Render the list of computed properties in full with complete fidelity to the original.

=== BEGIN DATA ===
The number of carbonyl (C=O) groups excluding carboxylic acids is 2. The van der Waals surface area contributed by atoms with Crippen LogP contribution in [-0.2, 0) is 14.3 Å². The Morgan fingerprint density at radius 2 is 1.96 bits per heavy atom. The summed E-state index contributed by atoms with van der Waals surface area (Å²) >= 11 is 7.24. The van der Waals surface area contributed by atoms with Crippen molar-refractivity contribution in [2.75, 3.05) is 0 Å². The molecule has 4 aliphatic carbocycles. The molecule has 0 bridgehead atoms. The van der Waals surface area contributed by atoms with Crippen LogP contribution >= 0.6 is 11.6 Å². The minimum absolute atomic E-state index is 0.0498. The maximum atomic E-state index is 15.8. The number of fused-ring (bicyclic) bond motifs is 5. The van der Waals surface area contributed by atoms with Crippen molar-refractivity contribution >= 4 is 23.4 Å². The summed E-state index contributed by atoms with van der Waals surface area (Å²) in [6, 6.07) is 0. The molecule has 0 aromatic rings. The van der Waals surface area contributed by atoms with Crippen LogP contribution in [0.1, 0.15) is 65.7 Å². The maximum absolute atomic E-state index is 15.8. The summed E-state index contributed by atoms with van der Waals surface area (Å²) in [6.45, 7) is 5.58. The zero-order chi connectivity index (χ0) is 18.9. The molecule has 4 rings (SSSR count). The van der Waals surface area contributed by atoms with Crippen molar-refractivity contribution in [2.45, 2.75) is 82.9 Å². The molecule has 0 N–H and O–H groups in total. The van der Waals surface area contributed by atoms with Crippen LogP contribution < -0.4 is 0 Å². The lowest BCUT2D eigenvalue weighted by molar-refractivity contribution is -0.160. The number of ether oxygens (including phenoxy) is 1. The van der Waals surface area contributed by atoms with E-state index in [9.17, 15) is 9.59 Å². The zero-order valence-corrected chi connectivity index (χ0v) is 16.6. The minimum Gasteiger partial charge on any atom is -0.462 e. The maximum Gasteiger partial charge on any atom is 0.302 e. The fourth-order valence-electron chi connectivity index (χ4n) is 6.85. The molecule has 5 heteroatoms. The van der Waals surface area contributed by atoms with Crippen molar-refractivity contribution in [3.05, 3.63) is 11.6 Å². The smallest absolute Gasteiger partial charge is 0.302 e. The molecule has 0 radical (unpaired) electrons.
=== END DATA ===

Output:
The number of carbonyl (C=O) groups excluding carboxylic acids is 2. The van der Waals surface area contributed by atoms with Crippen LogP contribution in [-0.2, 0) is 14.3 Å². The Morgan fingerprint density at radius 2 is 1.96 bits per heavy atom. The summed E-state index contributed by atoms with van der Waals surface area (Å²) >= 11 is 7.24. The van der Waals surface area contributed by atoms with Crippen molar-refractivity contribution in [2.75, 3.05) is 0 Å². The molecule has 4 aliphatic carbocycles. The molecule has 0 bridgehead atoms. The van der Waals surface area contributed by atoms with Crippen LogP contribution >= 0.6 is 11.6 Å². The minimum absolute atomic E-state index is 0.0498. The maximum atomic E-state index is 15.8. The number of fused-ring (bicyclic) bond motifs is 5. The van der Waals surface area contributed by atoms with Crippen molar-refractivity contribution >= 4 is 23.4 Å². The summed E-state index contributed by atoms with van der Waals surface area (Å²) in [6, 6.07) is 0. The molecule has 0 aromatic rings. The van der Waals surface area contributed by atoms with Crippen LogP contribution in [0.1, 0.15) is 65.7 Å². The maximum absolute atomic E-state index is 15.8. The summed E-state index contributed by atoms with van der Waals surface area (Å²) in [6.45, 7) is 5.58. The zero-order chi connectivity index (χ0) is 18.9. The molecule has 4 rings (SSSR count). The van der Waals surface area contributed by atoms with Crippen molar-refractivity contribution in [2.45, 2.75) is 82.9 Å². The molecule has 0 N–H and O–H groups in total. The van der Waals surface area contributed by atoms with Crippen LogP contribution < -0.4 is 0 Å². The lowest BCUT2D eigenvalue weighted by molar-refractivity contribution is -0.160. The number of ether oxygens (including phenoxy) is 1. The van der Waals surface area contributed by atoms with E-state index in [9.17, 15) is 9.59 Å². The zero-order valence-corrected chi connectivity index (χ0v) is 16.6. The minimum Gasteiger partial charge on any atom is -0.462 e. The maximum Gasteiger partial charge on any atom is 0.302 e. The fourth-order valence-electron chi connectivity index (χ4n) is 6.85. The molecule has 5 heteroatoms. The van der Waals surface area contributed by atoms with Crippen molar-refractivity contribution in [3.05, 3.63) is 11.6 Å². The smallest absolute Gasteiger partial charge is 0.302 e. The molecule has 0 radical (unpaired) electrons.